‘I had my baby during lockdown at a government hospital and it was such a positive experience’

My baby, Ava, was born on the 9th of July at Rahima Moosa hospital. I’ve lived a very sheltered, middle-class existence, and rarely go to the doctor. I couldn’t have had a more positive experience, and when I held her soft, curled up little body in my arms, I knew I wouldn’t choose to be anywhere else.

But when I knew I would be giving birth in a state hospital, I was scared. I had looked online and scoured the internet for a positive story. I didn’t find any. There were a couple of good reviews amongst dark tales of rude staff and horrible memories. I was scared. I was high risk at 46. What if we didn’t get good care?

Nicci Attfield

At 46-years-old Nicci Attfield had a high-risk pregnancy
Image: Jacques Damhuis

I first went to Rahima Moosa at 33 weeks. The hospital felt neglected on the outside, but inside it had everything you need. It’s the way pregnant women often feel, and the way I felt when I walked through the doors. The clinic opens at 7am, and many women are waiting in the queue at that time. You don’t get cozy waiting rooms or impatient clients who won’t wait an hour at Rahima Moosa. Most of the women were looking at their phones or messaging their friends. Some spoke to one another about COVID. “We used to be scared of crime.” one says “But now we have to be scared of COVID as well. I didn’t want to come for antenatal care because I was scared of the pandemic. I should have come sooner.”

ALSO SEE: Coronavirus and pregnancy: should you be concerned?

New patients are called by a nurse. Nurses test blood pressure and urine. Time with the doctors is precious. Facebook tells that the nurses are impatient. Instead, they were hard-working, caring and tired. Staff were working during a COVID crisis, trying to protect themselves and their patients. It’s hard to screen for COVID with pregnant patients. “Do you have a shortage of breath? Are you tired? Have you been to a hospital in the last two weeks?” Yes. yes, and yes.

ALSO SEE: 3 things doctors look for in your urine during pregnancy

I liked my team of doctors. Dr Masakuma arranged for a series of blood tests. I ended up being positive for ANA (autoimmune) and Gestational Diabetes. I was given a glucometer and referred to a dietician called Tuli. I went for a Non-Stress Tests twice a week. I also had regular scans to check on the little one.

I realised how high risk I was when the NST nurse said “I’m holding the probe over her tummy. I’m not taking any chances.” and the doctor replied, “You’ve read her file.” I was high, high risk. At 37 weeks Dr Wise booked me in for observation and an elective caesarean. The caesarean ended up being an emergency because my baby’s heart rate was shown to be beating very fast during a morning Non-Stress Test. Dr Wise responded instantly. I was booked for an emergency caesarean and Ava was born at 10.52 am, just over an hour later.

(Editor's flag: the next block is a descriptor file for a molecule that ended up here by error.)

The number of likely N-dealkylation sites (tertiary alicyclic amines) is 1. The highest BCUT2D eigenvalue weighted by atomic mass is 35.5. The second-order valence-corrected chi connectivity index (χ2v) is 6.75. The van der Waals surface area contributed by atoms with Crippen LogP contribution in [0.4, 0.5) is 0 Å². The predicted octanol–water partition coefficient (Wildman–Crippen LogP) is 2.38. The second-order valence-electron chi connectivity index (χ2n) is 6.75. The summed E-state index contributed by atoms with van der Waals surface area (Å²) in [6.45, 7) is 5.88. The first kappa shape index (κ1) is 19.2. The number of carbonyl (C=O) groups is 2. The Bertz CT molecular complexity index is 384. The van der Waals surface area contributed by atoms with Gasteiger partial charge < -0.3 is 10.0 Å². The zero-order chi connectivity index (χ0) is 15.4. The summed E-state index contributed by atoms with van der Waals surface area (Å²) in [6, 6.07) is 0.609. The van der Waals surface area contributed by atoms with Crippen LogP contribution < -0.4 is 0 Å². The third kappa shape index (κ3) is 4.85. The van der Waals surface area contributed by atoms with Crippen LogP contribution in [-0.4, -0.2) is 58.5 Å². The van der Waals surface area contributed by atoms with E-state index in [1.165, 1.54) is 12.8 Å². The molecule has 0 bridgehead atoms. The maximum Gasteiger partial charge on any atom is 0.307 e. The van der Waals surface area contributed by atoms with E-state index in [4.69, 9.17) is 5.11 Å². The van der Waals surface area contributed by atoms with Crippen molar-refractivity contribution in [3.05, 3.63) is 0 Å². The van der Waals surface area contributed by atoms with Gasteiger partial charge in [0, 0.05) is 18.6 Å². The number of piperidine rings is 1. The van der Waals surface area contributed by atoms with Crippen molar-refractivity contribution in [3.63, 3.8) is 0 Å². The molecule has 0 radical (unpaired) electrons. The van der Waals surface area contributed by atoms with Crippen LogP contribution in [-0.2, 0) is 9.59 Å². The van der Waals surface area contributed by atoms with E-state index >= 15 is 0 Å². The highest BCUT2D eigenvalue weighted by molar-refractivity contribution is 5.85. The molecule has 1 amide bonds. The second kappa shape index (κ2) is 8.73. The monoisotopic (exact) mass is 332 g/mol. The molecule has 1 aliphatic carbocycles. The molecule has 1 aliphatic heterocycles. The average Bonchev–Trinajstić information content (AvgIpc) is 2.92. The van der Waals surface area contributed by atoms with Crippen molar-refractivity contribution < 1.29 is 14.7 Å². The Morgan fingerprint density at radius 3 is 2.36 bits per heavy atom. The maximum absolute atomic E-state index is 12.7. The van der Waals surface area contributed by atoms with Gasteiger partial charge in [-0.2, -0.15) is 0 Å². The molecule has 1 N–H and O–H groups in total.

Nicci had an emergency C-section at 37 weeks at Rahima Moosa hospital.
Image: Jacques Damhuis

I was anxious. My first child was born exhausted. She didn’t cry when she was born. The staff at the theatre had been stressed. This time was totally different. The wonderful anaesthetist was able to guide me through the process, explaining what would happen, step-by-step. I was lucky enough to get Dr Masakuma for the operation. The team spoke through everything that was happening and I felt calm and confident. At one point I did feel nauseous and the anaesthetist explained that my blood pressure had dropped but she had already given me some medicine to put it right.

Ava was born pink and cried from the start. “Isn’t it a lovely sound?” the anaesthetist asked. The paediatrician reassured me all was well. Ava went into an incubator and I was stitched up. I went into the recovery ward and my gorgeous baby was kept safe, pink and warm. We travelled to ward 12, for high-risk patients. The nurses were kind and comforting. They helped me to breastfeed and told me they were giving me an injection for the pain. “I am not in pain,” I said. The nurse explained with both sincerity and regret that if I didn’t have the injection, I soon would be. I liked ward 12. It was quiet and filled with kind women who were looking after their babies. I looked at my curled-up infant as she slept, at her wispy strawberry blonde hair and her tiny little hands. I was high on oxytocin. Completely in love.

A nurse from ward 7, my old ward, came to check on Ava and me to make sure we were well. You don’t get much more caring than that. That night, I, and many of the other mothers, stayed awake gazing at our babies and holding them in our arms. We were alone, giving birth during the lockdown. We would have liked to have our partners there. My partner, Jacques, had been worried about me, had to wait a long time to find out that we were both fine. I don’t know how you wait, on your own, with no knowledge of what’s going on, to find out the results of an emergency caesarean. My doctor told him the operation had turned out well and there were no complications. He sent me a message to say it was the best day of his life.

Jacques got to see Rahima Moosa at a later date after Ava was diagnosed with a heart murmur at her 6-week check-up. Dr Wise helped to arrange for her to be seen by the cardiologist, Dr Henson, and our paediatrician, Dr Li, wrote a letter of referral. Once again, we were treated with such compassion and consideration by the staff at the hospital. We saw Nurse Loraine and some of the NST nurses. “As long as everything is okay.” One of them said. “This is what makes us happy.” Wherever you go, you can’t beat that.

Baby Ava

Ava was diagnosed with a heart murmur at her 6-week check-up. Image: Jacques Damhuis

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